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European leaders urge House speaker to release billions in military aid for Ukraine


The leaders of 23 European Parliamentary Assemblies sent a letter to House Speaker Mike Johnson asking him to release the $60 billion the White House has requested to help Ukraine continue its fight against the Russian invaders, saying Russia's increasing success on the battlefield is being supported by and is inspiring other dictators and, quote, "putting us on the brink of new confrontations," unquote. The move was initiated by Lauri Hussar, president of Estonia's parliament. We reached him in Munich, Germany, earlier.

LAURI HUSSAR: We had very long discussions with approximately 30 to 40 Congress members a month ago when the Baltic speakers visited Washington, D.C., and we had also a long discussion with Mr. Johnson, the speaker of the House. Actually, we had been really convinced that the will to help Ukraine is there. So therefore, making the letter, it is really talking about our common values. It is about the necessity to stop the dictators. And, of course, it is about a very tense situation in Ukraine.

MARTIN: Did you walk away from that meeting with any sense of why - if there is a will to help Ukraine, what the holdup is in moving this funding forward?

HUSSAR: Yes. He explained about the domestic politics, of course, but he also explained that he totally understands the necessity to help Ukraine. So therefore I'm still optimistic. And all the speakers of the parliaments are really interacting with each other, are trying to find the solutions to protect our freedom and our values. And I really hope that the U.S. Congress will make this historic decision on helping Ukraine, as the European Union did already the same decision. And also, Estonia is a small country, but we are actually the biggest supporter of Ukraine per capita. Estonia has already contributed to Ukraine 1.4% from our GDP as military aid. And starting from this year, we will give 0.25% from our GDP yearly as a military aid to Ukraine. That means that in 2027, the total sum will be 1.3 billion euros, and for 1.3 million people, it is a lot.

MARTIN: I understand you're saying that you are doing your part and that European countries are doing their part. You have 23 heads of assemblies from 19 countries who cosigned the letter, but there are 27 countries in the EU. So for those who were holdouts, did they give you any reason why they didn't participate in this joint letter?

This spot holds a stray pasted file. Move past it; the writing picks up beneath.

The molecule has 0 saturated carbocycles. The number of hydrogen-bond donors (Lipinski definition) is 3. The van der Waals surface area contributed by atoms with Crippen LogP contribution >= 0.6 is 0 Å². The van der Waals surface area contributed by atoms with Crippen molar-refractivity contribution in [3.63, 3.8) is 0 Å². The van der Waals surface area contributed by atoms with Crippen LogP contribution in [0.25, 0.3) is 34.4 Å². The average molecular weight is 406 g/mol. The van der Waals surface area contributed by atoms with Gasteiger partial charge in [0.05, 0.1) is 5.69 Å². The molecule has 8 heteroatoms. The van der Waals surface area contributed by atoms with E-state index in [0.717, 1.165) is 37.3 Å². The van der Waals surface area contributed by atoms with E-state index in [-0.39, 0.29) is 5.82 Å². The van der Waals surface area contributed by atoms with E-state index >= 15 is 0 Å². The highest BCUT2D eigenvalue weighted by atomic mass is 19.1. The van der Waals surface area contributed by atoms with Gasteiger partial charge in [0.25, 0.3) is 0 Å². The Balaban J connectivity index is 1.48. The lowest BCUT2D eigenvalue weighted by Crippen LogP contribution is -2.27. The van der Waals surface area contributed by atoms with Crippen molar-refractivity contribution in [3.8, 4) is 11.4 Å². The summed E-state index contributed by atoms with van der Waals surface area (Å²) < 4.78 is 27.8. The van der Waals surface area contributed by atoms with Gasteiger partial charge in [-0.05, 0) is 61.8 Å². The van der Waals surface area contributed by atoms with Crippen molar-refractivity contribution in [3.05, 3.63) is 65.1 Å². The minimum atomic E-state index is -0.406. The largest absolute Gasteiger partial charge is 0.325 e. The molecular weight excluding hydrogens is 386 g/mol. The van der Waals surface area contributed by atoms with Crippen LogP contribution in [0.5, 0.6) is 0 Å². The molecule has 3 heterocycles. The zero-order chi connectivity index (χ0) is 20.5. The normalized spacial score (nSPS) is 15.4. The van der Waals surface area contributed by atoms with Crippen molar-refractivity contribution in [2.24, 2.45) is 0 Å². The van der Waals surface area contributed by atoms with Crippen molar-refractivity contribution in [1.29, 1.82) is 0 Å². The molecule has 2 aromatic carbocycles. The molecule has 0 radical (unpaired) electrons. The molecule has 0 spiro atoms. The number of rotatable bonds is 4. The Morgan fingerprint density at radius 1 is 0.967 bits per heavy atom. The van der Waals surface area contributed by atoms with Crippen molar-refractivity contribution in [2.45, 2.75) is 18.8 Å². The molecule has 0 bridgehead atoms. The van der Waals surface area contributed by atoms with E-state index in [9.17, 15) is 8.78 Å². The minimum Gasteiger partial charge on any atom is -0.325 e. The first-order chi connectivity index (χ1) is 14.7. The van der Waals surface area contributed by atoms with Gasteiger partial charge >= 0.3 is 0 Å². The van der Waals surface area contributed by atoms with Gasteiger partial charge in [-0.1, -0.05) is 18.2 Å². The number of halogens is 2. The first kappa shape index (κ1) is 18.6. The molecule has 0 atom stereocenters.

HUSSAR: Probably there was not enough time to gather all the signatures, but we are all together in this fight against tyranny and aggression, and therefore we must also make together the decisions which actually really are trying to preserve the democracy and freedom in the world because this is not only the Ukrainians' fight for freedom. This is the fight for the free world.

MARTIN: How much of a threat is, in your view, a resurgent Russia, a belligerent Russia, an aggressive Russia for countries like yours which border Russia?

HUSSAR: We've never had the blue glasses. We always said that Russia is a threat, and therefore also we increased our defense budget to 3.2% from the GDP. We are trying to develop our defense capabilities as much as we can. Of course, we work closely with our allies. There are British, U.S., French troops. There are rotating air policing in the Baltics. That means that we are trying to do the utmost to build up such a deterrence that Russia will never dare to attack any NATO country. But still, as we saw what the actions of Vladimir Putin - he is preparing for a longtime war. He has built up the wartime economy. He is preparing for revenge. That means that we must prepare also ourselves.

MARTIN: That is Lauri Hussar, who is president of Estonia's parliament. We were able to reach him in Munich, Germany. Mr. Hussar, thank you so much for speaking with us.

HUSSAR: Thank you, and have a nice day. Transcript provided by NPR, Copyright NPR.

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